Background: Although overuse of antibiotics in children has been well documented, few studies have evaluated if the visit time for viral infections varies when antibiotics are or are not prescribed.
Objective: To examine the relationship between physician visit time and antibiotic prescribing for children with viral respiratory tract infection (RTI).
Methods: Data obtained from the National Ambulatory Medical Care Survey (NAMCS) 1993-2003 were surveyed for children < or = 18 years who were seen by a primary care physician and given a primary diagnosis suggestive of viral RTI (cold, upper respiratory infection (URI), bronchiolitis, or brochitis). We excluded visits of children given a comorbid diagnosis justifying antibiotics or a prolonged visit time and those with implausible physician visit times (0 minutes or > 40 minutes). Using univariate and multivariate analysis, we compared self-reported physician visit time when antibiotics were and were not prescribed for viral RTIs.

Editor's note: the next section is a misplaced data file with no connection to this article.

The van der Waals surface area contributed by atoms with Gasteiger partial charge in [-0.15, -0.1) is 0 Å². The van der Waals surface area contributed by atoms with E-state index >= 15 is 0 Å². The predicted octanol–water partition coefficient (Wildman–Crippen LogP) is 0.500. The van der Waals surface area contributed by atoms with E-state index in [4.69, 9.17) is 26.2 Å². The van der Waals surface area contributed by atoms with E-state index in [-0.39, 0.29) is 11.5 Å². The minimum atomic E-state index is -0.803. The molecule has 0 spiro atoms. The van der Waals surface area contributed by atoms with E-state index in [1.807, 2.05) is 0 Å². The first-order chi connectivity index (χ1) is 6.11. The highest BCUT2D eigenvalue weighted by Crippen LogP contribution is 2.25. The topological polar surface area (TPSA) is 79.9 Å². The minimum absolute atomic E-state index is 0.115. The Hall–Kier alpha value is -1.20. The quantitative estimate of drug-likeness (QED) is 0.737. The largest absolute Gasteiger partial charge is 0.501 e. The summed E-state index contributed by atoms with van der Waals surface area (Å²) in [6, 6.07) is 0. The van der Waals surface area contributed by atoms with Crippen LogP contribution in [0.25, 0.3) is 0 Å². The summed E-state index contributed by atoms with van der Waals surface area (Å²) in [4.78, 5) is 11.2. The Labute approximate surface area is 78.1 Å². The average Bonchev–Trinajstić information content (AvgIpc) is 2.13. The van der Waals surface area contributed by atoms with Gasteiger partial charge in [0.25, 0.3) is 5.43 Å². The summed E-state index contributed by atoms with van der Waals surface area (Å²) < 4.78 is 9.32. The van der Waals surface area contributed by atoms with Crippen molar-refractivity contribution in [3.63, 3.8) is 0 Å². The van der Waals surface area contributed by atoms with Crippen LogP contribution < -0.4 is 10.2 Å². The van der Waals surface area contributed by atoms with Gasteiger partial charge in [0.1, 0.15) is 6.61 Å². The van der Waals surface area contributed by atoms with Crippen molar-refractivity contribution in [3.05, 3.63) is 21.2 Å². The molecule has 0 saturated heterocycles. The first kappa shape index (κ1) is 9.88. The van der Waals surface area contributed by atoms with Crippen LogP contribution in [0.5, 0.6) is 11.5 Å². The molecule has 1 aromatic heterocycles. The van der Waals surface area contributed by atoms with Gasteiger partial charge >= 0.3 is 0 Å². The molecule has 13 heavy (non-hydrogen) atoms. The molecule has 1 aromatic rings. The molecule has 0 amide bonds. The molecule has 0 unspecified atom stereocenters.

Results: 2739 visits from the NAMCS database, representing 119,926 visits nationally, met study criteria. Antibiotics were prescribed at 46,949 (39%) visits-75% with a diagnosis of bronchitis, 54% with bronchiolitis, and 30% with cold or URI. After adjusting for factors related to physician visit time, there was no difference in visit duration when antibiotics were or were not prescribed (13.6 +/- 8.4 and 13.3 +/- 9.6 minutes, respectively, P = 0.24).
Conclusion: While antibiotics prescribing for viral RTI in children occurred frequently, our findings do not support the contention that it takes longer 'not to prescribe' antibiotics for children with viral RTIs.